The Curious Case of Omnibus Law

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  • TEMPO.CO, JakartaThe Job Creation Law ignores environmental aspects and workers’ rights. It will end up reducing investment.

    PRESIDENT Joko Widodo's ambition to increase foreign investment by passing the omnibus job creation law will most likely miss its target. It is hard to believe that major global investors will rush to put their money into Indonesia when business ethics that respect the environment and human rights are discarded via this law.

    One day after the Job Creation Law was passed, a number of international workers unions immediately sent a letter to President Joko Widodo asking for the law to be revoked. They claim that it will damage the rights and welfare of Indonesian workers. The opinion of these international labor activists cannot be taken lightly. They represent a lobby of labor movements in many developed countries, which are also the home countries of the very foreign investors that Jokowi wishes to attract.

    It is workers who stand to lose the most under the omnibus law. Most obvious is the regulation that drastically cuts severance pay for dismissed workers from 32 months' salary to 25 months. The job creation law also removes the limit on fixed-term employment contracts, which used to be limited to a maximum of two years. Under the new law, employees could be on contracts their whole lives.

    The protests of workers that continue to spread all over the country should ring alarm bells for the government. At present, consumer awareness of the welfare of workers is spreading around the world. Buyers will not be reluctant to abandon well-known brands that do not care about workers. For example, the Japanese clothing producer Uniqlo was hit hard by the global "Pay up Uniqlo" campaign caused by the fact that one of its factories in Indonesia did not pay adequate wages.

    Not only this, but a number of major companies -- also because of consumer pressure -- are now demonstrating awareness of environmental preservation in their production processes. With a number of articles in the omnibus law ignoring environmental protection, they will think twice before coming to Indonesia. For example, the job creation law removes the requirement in the Forestry Law for a minimum forest cover of 30 percent of the area of river courses or islands. The removal of this provision has the potential to increase the rate of destruction of Indonesia's forests, which is the third-highest in the world with 324,000 hectares being lost every year.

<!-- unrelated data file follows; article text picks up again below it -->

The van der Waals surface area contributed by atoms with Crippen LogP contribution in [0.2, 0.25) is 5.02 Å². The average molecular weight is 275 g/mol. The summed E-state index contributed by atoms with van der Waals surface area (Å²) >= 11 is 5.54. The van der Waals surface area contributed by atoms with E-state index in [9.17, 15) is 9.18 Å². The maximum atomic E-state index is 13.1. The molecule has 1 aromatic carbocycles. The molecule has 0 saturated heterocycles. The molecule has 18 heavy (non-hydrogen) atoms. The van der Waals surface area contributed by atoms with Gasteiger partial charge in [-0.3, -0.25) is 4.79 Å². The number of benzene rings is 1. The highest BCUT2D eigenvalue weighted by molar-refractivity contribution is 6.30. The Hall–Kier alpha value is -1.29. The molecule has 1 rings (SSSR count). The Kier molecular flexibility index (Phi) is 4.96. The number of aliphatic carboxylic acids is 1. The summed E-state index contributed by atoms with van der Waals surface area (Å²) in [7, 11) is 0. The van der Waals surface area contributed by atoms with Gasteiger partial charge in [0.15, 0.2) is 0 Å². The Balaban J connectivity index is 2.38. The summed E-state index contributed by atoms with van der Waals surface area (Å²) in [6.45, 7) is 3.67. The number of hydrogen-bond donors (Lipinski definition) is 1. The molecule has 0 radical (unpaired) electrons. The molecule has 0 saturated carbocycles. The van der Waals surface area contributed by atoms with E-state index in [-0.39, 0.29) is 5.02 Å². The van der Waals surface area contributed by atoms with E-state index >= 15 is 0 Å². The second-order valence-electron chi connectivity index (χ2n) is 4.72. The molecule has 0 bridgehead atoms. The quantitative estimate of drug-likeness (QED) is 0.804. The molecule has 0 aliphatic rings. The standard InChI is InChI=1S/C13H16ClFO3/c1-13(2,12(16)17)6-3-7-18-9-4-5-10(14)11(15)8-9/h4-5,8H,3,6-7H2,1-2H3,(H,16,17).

Furthermore, instead of imposing severe punishment, the Job Creation Law rolls out the red carpet to polluters of the environment. A number of acts that pollute nature such as violations of water and air quality standards now will only result in administrative sanctions. Previously, the Environmental Protection Law only imposed this kind of sanction for negligence that did not endanger human lives or health.

    The statement by Environment and Forestry Minister Siti Nurbaya that administrative sanctions are more effective because they do not need a legal process does not make sense. We all know that the government has never been serious in taking legal action against corporations that damage the environment. For example, a number of oil palm plantations and forestry companies have continued to operate despite indications of either direct or indirect involvement in the forest fire. Without tough sanctions that create a deterrent effect, the fact is that environmental criminals will continue to do as they please.

    President Jokowi's administration seems to be unaware of the global changes demanding investment and economic growth that do not violate the rights of workers or damage the environment. Rather than going to so much trouble passing the omnibus law, the government should resolve important problems that obstruct investment such as corruption, excessive bureaucracy and the lack of legal certainty.

    Read the Complete Story in Tempo English Magazine